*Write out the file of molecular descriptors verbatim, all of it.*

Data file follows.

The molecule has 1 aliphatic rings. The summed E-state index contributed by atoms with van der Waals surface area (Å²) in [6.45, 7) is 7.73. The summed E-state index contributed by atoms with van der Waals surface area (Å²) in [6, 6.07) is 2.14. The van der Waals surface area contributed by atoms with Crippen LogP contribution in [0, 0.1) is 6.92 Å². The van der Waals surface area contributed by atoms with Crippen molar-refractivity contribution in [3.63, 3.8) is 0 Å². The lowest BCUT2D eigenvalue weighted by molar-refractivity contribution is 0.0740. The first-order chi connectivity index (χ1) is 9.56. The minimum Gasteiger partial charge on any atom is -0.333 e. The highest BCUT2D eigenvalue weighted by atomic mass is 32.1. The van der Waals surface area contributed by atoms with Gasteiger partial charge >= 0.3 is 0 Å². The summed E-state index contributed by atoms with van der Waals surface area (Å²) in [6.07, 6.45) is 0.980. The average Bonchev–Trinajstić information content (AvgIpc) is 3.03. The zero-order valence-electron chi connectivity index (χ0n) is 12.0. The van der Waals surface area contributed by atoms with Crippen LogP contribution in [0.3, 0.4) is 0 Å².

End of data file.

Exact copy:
The molecule has 1 aliphatic rings. The summed E-state index contributed by atoms with van der Waals surface area (Å²) in [6.45, 7) is 7.73. The summed E-state index contributed by atoms with van der Waals surface area (Å²) in [6, 6.07) is 2.14. The van der Waals surface area contributed by atoms with Crippen LogP contribution in [0, 0.1) is 6.92 Å². The van der Waals surface area contributed by atoms with Crippen molar-refractivity contribution in [3.63, 3.8) is 0 Å². The lowest BCUT2D eigenvalue weighted by molar-refractivity contribution is 0.0740. The first-order chi connectivity index (χ1) is 9.56. The minimum Gasteiger partial charge on any atom is -0.333 e. The highest BCUT2D eigenvalue weighted by atomic mass is 32.1. The van der Waals surface area contributed by atoms with Gasteiger partial charge >= 0.3 is 0 Å². The summed E-state index contributed by atoms with van der Waals surface area (Å²) in [6.07, 6.45) is 0.980. The average Bonchev–Trinajstić information content (AvgIpc) is 3.03. The zero-order valence-electron chi connectivity index (χ0n) is 12.0. The van der Waals surface area contributed by atoms with Crippen LogP contribution in [0.3, 0.4) is 0 Å².